SCOTUS’ Cellphone Ruling Has Health Data Privacy Implications
June 27, 2014 in News
On Wednesday, the Supreme Court unanimously ruled that cell phone searches conducted by law enforcement officials without a warrant are unconstitutional, in part because of the potential for phones to contain personal health care data, Modern Healthcare reports.
The ruling overturns a decision by a California state appeals court after a criminal conviction in a case, Riley v. California, and upholds a federal appeals court decision to strike down a criminal conviction in United States v. Wurie.
According to Modern Healthcare, the original convictions in both cases were obtained using data collected by law enforcement officials from the defendants’ cell phones, which were confiscated at the time of their arrests.
At issue in the Supreme Court case was whether the law enforcement officials’ cell phone searches violated the Fourth Amendment, which states, “The right of the people to be secure in their persons, houses and effects against unreasonable searches and seizures.”
In the opinion, Chief Justice John Roberts wrote that cell phones differ from other evidence collected and searched by law enforcement, such as a wallet, purse or car.
He noted that their data are “qualitatively different” and that cell phones have large storage abilities and are able to connect to online servers and cloud-based storage systems (Conn, Modern Healthcare, 6/26).
For example, the ruling noted that an individual’s cell phone might show an “Internet search and browsing history” that could “reveal an individual’s private interests or concerns — perhaps a search for certain symptoms of disease, coupled with frequent visits to WebMD.”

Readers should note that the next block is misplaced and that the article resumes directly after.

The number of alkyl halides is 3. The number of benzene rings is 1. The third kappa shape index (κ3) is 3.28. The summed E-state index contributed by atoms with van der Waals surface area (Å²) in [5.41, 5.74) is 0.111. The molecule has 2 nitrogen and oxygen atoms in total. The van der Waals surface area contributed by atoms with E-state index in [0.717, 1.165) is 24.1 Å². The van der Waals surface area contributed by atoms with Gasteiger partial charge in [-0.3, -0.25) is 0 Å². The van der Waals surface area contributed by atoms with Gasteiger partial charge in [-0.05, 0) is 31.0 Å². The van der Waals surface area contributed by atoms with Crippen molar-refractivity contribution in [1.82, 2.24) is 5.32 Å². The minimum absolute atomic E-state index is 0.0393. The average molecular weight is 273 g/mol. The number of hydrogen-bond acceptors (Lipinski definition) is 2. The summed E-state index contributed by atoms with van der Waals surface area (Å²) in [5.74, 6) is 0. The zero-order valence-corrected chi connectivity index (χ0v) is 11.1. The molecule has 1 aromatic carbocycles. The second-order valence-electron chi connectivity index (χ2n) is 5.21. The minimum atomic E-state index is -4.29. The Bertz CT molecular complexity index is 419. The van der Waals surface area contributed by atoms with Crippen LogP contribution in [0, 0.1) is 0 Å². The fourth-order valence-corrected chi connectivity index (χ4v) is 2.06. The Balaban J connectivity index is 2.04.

Further, the ruling stated that cell phones can track an individual’s every movement and contain applications that could reveal “alcohol, drug and gambling addictions” or the individual’s pregnancy status or desire to become pregnant (Barbash, Washington Post, 6/26).
Therefore, the court ruled that “a warrant is generally required before a [cell phone] search” (Modern Healthcare, 6/26).
Roberts wrote, “We cannot deny that our decision today will have an impact on the ability of law enforcement to combat crime.” However, he added that “[m]odern cell phones are not just another technological convenience. With all they contain and all they may reveal, they hold for many Americans ‘the privacies of life’” (Vijayan, Computerworld, 6/25).
Health care privacy specialists say the ruling likely will have broader implications in the health care industry.
According to Modern Healthcare, it could become a guide for privacy advocates and health care stakeholders as they grapple with consent rights over who can access patients’ medical records. Jim Pyles, a principal attorney at Powers Pyles Sutter Verville, said that the ruling “should be very good news for those of us who do believe patients should have control over who sees their health care information.”
Pyles added that the ruling could affect current discussions by HHS’ Substance Abuse and Mental Health Services Administration regarding potential changes to privacy protections to facilitate the sharing of substance misuse data.
Meanwhile, Adam Greene, a privacy lawyer with Davis Wright Tremaine, said he does not foresee “any immediate potential impact for the health care industry.” However, he said the ruling “sets up precedent in the government having a very strong stake in protecting patient privacy above other interests” (Modern Healthcare, 6/26).